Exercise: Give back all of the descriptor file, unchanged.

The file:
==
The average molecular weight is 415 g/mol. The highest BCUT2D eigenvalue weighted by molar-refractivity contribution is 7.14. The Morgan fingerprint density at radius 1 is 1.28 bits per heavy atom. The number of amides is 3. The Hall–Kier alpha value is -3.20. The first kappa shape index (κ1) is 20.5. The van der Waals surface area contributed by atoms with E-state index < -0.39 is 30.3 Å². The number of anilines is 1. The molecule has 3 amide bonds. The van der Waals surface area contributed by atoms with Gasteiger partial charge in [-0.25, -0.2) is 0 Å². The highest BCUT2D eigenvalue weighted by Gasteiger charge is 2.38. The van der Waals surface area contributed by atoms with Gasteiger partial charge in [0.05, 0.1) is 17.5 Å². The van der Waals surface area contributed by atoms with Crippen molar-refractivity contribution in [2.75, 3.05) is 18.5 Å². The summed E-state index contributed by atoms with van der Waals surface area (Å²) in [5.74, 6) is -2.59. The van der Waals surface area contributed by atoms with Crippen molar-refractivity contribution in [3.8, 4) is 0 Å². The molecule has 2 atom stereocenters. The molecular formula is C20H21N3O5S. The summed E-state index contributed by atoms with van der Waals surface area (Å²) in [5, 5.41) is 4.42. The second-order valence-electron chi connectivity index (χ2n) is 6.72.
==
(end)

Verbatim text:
The average molecular weight is 415 g/mol. The highest BCUT2D eigenvalue weighted by molar-refractivity contribution is 7.14. The Morgan fingerprint density at radius 1 is 1.28 bits per heavy atom. The number of amides is 3. The Hall–Kier alpha value is -3.20. The first kappa shape index (κ1) is 20.5. The van der Waals surface area contributed by atoms with E-state index < -0.39 is 30.3 Å². The number of anilines is 1. The molecule has 3 amide bonds. The van der Waals surface area contributed by atoms with Gasteiger partial charge in [-0.25, -0.2) is 0 Å². The highest BCUT2D eigenvalue weighted by Gasteiger charge is 2.38. The van der Waals surface area contributed by atoms with Gasteiger partial charge in [0.05, 0.1) is 17.5 Å². The van der Waals surface area contributed by atoms with Crippen molar-refractivity contribution in [2.75, 3.05) is 18.5 Å². The summed E-state index contributed by atoms with van der Waals surface area (Å²) in [5.74, 6) is -2.59. The van der Waals surface area contributed by atoms with Crippen molar-refractivity contribution in [3.8, 4) is 0 Å². The molecule has 2 atom stereocenters. The molecular formula is C20H21N3O5S. The summed E-state index contributed by atoms with van der Waals surface area (Å²) in [5, 5.41) is 4.42. The second-order valence-electron chi connectivity index (χ2n) is 6.72.